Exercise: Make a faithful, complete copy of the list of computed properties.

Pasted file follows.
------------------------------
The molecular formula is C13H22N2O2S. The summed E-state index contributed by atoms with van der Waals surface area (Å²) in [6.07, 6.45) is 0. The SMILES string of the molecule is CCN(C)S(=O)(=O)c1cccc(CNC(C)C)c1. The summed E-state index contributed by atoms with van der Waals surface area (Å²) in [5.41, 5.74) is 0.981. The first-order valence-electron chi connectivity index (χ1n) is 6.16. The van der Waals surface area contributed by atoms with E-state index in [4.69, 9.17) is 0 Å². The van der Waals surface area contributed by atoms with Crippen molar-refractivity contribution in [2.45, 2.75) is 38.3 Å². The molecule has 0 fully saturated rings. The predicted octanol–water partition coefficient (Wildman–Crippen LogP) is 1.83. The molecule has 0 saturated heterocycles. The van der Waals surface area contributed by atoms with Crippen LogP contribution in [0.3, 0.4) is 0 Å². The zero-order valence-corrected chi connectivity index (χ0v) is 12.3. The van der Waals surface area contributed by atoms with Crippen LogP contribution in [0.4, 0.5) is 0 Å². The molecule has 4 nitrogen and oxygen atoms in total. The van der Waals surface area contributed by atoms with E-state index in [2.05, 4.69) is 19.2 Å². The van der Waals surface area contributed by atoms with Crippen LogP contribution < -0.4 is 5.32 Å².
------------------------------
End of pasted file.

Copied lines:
The molecular formula is C13H22N2O2S. The summed E-state index contributed by atoms with van der Waals surface area (Å²) in [6.07, 6.45) is 0. The SMILES string of the molecule is CCN(C)S(=O)(=O)c1cccc(CNC(C)C)c1. The summed E-state index contributed by atoms with van der Waals surface area (Å²) in [5.41, 5.74) is 0.981. The first-order valence-electron chi connectivity index (χ1n) is 6.16. The van der Waals surface area contributed by atoms with E-state index in [4.69, 9.17) is 0 Å². The van der Waals surface area contributed by atoms with Crippen molar-refractivity contribution in [2.45, 2.75) is 38.3 Å². The molecule has 0 fully saturated rings. The predicted octanol–water partition coefficient (Wildman–Crippen LogP) is 1.83. The molecule has 0 saturated heterocycles. The van der Waals surface area contributed by atoms with Crippen LogP contribution in [0.3, 0.4) is 0 Å². The zero-order valence-corrected chi connectivity index (χ0v) is 12.3. The van der Waals surface area contributed by atoms with Crippen LogP contribution in [0.4, 0.5) is 0 Å². The molecule has 4 nitrogen and oxygen atoms in total. The van der Waals surface area contributed by atoms with E-state index in [2.05, 4.69) is 19.2 Å². The van der Waals surface area contributed by atoms with Crippen LogP contribution < -0.4 is 5.32 Å².